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For a growing number of corporate leaders, chief executive officer isn’t the last rung on the management ladder any more.

Instead, more CEOs announce they’re retiring or “stepping down” to become executive chairs, taking on ill-defined roles that permit them to continue overseeing strategy, and sometimes day-to-day operations, even though a new chief executive has been appointed.

The trend is playing out at institutions of all stripes, from publicly traded companies, to law firms, to private corporations, and it is altering succession plans at every size of enterprise imaginable, from mid-sized businesses to giant corporations.

In Canada, executive chairs have been named at oil sands producer Cenovus Energy Inc., corporate law firm Bennett Jones and office building owner Allied Properties REIT. They’ve also been appointed at parcel giant Cargojet Inc., meat and protein producer Maple Leaf Foods Inc., and private real estate developer KingSett Capital Inc., among others.

The trend has also taken hold in the United States. Three years ago executive search firm Spencer Stuart found 130 publicly traded American companies worth at least US$500-million had named executive chairs. By December, 2023, that figure had jumped 56 per cent, to 203 executive chairs, including one at Netflix Inc.

How the position became so popular, so quickly is still a bit of a mystery, even to those who study it. But one likely reason is that executive chair can mean a lot of things, so it is relatively easy for companies to justify the position. “It’s a fuzzy role,” Jason Baumgarten, head of Spencer Stuart’s global CEO and boards practice, said in an interview.

Sometimes the title is bestowed on a departing CEO who has agreed to help with the transition to a new leader – but only for a fixed time period, maybe one to two years. This scenario played out at Canadian mining giant Teck Resources Ltd. in 2022, when long-time CEO Don Lindsay “retired” after 17 years, only to be named executive vice-chair for another year while Jonathan Price, an outsider hired in 2020, got comfortable in the CEO role.

But in some cases, the title is given to someone who retains heavy input – perhaps a founder who still wants operational control. At technology consultancy CGI Inc., founder Serge Godin stepped down as CEO in 2006, yet remains executive chair and was paid $13.3-million in total compensation in 2023, only slightly less than the $14.4-million CEO George Schindler made. (Mr. Godin controls the company through his multiple voting Class B shares.)

Even more extreme, there are scenarios in which a CEO retires for a brief period, only to take back control. In 2014 long-time Telus Corp. CEO Darren Entwistle transitioned to the role of executive chair and handed the reins to another long-time telecommunications executive, Joe Natale. Less than 18 months later, Mr. Entwistle returned as CEO.

More recently, in April, Waste Connections Inc. founder and former CEO Ron Mittelstaedt returned as chief executive after originally transitioning to executive chair in 2019.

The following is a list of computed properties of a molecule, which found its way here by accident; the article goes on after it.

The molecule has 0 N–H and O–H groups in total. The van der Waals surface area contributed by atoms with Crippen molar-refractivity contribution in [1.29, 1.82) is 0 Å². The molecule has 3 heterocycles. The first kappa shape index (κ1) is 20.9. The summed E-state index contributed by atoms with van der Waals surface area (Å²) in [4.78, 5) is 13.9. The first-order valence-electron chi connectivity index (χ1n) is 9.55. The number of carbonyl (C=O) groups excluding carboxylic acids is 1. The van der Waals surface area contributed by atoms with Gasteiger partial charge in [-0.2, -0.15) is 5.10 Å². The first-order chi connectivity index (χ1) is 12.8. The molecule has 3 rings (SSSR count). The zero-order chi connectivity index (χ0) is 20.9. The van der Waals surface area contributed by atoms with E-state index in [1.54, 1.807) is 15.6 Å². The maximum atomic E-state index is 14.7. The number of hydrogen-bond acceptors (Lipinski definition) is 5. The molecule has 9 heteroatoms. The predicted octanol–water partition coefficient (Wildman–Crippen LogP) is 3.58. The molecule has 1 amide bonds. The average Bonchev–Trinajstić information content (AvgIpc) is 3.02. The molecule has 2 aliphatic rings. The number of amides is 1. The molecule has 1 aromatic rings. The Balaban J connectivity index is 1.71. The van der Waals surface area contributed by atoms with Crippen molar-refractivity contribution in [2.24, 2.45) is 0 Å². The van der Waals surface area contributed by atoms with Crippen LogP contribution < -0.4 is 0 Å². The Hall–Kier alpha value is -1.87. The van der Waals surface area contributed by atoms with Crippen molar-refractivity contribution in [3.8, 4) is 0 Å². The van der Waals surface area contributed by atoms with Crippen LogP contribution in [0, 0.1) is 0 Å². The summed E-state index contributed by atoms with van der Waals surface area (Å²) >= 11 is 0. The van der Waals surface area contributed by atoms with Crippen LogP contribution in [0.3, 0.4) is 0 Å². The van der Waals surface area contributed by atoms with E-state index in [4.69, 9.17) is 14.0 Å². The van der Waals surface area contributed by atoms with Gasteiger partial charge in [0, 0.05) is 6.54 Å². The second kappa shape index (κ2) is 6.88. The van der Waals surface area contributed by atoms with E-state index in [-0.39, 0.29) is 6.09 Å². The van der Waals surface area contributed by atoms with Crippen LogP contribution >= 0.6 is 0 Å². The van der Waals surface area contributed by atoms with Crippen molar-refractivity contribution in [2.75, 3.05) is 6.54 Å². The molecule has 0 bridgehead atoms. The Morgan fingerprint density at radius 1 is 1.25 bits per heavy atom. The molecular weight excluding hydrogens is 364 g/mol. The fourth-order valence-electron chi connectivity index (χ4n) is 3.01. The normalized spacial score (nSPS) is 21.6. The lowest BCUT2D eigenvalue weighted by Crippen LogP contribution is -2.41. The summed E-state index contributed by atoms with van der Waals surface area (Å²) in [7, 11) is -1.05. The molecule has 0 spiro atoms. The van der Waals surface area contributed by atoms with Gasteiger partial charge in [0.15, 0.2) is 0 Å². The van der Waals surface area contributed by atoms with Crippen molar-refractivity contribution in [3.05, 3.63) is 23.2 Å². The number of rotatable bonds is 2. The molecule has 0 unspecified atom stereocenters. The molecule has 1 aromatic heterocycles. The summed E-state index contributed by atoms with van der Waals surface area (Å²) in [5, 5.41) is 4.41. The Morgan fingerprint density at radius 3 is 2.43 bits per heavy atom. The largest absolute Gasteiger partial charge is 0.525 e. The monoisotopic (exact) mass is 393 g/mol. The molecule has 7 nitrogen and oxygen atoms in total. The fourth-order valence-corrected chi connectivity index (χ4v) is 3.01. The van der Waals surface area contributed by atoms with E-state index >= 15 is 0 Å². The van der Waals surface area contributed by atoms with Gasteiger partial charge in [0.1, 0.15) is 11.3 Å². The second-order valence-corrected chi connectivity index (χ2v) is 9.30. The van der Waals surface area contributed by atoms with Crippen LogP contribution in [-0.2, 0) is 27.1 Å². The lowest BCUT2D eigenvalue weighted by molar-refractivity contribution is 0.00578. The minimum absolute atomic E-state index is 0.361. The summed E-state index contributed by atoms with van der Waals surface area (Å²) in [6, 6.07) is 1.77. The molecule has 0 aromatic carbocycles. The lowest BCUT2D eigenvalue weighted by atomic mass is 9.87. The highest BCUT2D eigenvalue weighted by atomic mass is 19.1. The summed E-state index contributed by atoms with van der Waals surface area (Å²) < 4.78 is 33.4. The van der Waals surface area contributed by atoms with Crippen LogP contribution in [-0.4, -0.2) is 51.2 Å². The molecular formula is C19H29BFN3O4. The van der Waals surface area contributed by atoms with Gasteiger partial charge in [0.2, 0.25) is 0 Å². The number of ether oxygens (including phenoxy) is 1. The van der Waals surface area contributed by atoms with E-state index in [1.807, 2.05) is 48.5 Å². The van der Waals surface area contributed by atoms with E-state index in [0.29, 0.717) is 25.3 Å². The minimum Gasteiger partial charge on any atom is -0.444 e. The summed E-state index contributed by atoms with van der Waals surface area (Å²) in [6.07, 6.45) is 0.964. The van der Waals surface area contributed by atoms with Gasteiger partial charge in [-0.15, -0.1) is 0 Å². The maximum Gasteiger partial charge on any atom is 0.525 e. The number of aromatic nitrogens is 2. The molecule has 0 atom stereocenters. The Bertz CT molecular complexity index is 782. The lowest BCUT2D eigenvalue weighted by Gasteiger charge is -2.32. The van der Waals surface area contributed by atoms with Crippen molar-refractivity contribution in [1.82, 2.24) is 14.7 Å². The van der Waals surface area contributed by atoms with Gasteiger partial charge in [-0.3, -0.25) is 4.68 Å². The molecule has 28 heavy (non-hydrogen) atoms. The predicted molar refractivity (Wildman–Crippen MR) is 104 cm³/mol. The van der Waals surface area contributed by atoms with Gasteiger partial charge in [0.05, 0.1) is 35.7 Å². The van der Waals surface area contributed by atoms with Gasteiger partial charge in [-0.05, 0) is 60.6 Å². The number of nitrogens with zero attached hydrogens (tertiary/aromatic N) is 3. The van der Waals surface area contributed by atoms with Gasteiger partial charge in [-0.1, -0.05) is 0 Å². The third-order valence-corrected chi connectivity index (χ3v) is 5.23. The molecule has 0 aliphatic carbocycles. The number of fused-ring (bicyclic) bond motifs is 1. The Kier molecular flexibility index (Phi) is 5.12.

When Spencer Stuart first examined the trend in 2020, Mr. Baumgarten and colleague Amitabh Sharma found there wasn’t yet a large enough data set to really determine whether the position helps or hinders a company’s performance over the long run. However, there was enough evidence for them to lay out some ground rules for how to make the position work.

Among them: The executive chair and CEO need to be clear about the division of labour, the handover should be visible and quick, and the board of directors should be built around the new CEO.

In other words, the position shouldn’t be used to massage an old CEO’s ego, permitting them to linger and get in the new leader’s way.

Mr. Baumgarten says these guidelines still apply. “Everything we researched in 2020 still holds true,” he said in late December.

But if the trend continues, corporate governance advocates may notice some peculiarities with the position, particularly the way it is sometimes marketed as a hybrid of board chair and CEO, two roles that governance experts have tried to split for decades.

Historically, many CEOs also chaired their company’s board, but proxy advisers worried that when a single person has both roles, it can be too hard for a board to dismiss an ineffective CEO. Academics have also argued that having two different people for these roles can curb conflicts of interest, help manage the relationship between the board and CEO, and foster better communication with shareholders.

While many companies that name an executive chair already have a board chair who is separate from the CEO, inserting a new player into that dynamic can erode the split. At the very least, it adds a new degree of difficulty, because now the board must also determine not just what the new CEO’s role is, but also what the board chair does that is separate from the executive chair.

The executive chair title is also being used within the management ranks, which can confuse investors. Royal Bank of Canada recently hired the former CEO of U.S. regional lender Fifth Third Bancorp as the executive chair of its U.S. bank, City National, yet he reports directly to RBC’s CEO, making him more of a group executive than a board member.

There is also the chance that the trend will establish a new norm. It used to be that companies named a president roughly a year in advance of the CEO’s retirement, so that the incoming leader would have a transition period, and investors knew who was taking over. If enough CEOs see their peers getting an extra two years or more as executive chair, they may push for it too, skewing succession timelines.

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